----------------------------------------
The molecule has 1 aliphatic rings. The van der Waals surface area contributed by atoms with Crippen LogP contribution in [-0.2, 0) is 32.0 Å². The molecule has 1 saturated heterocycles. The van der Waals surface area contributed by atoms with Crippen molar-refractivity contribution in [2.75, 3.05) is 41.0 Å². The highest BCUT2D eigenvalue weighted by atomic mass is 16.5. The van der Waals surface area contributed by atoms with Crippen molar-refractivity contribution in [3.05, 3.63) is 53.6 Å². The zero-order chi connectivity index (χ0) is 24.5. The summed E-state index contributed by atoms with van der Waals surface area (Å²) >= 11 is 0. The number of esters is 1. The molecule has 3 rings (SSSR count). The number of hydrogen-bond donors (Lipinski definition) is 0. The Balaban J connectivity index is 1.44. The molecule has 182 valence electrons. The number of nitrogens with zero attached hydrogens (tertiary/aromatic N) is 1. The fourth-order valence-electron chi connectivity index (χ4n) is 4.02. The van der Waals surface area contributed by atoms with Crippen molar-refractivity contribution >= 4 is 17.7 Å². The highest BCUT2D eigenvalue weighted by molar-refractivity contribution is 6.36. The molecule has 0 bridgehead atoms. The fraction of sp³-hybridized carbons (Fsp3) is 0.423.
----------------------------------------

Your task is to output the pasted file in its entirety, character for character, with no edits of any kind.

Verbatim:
The molecule has 1 aliphatic rings. The van der Waals surface area contributed by atoms with Crippen LogP contribution in [-0.2, 0) is 32.0 Å². The molecule has 1 saturated heterocycles. The van der Waals surface area contributed by atoms with Crippen molar-refractivity contribution in [2.75, 3.05) is 41.0 Å². The highest BCUT2D eigenvalue weighted by atomic mass is 16.5. The van der Waals surface area contributed by atoms with Crippen molar-refractivity contribution in [3.05, 3.63) is 53.6 Å². The zero-order chi connectivity index (χ0) is 24.5. The summed E-state index contributed by atoms with van der Waals surface area (Å²) >= 11 is 0. The number of esters is 1. The molecule has 3 rings (SSSR count). The number of hydrogen-bond donors (Lipinski definition) is 0. The Balaban J connectivity index is 1.44. The molecule has 182 valence electrons. The number of nitrogens with zero attached hydrogens (tertiary/aromatic N) is 1. The fourth-order valence-electron chi connectivity index (χ4n) is 4.02. The van der Waals surface area contributed by atoms with Crippen molar-refractivity contribution >= 4 is 17.7 Å². The highest BCUT2D eigenvalue weighted by molar-refractivity contribution is 6.36. The molecule has 0 bridgehead atoms. The fraction of sp³-hybridized carbons (Fsp3) is 0.423.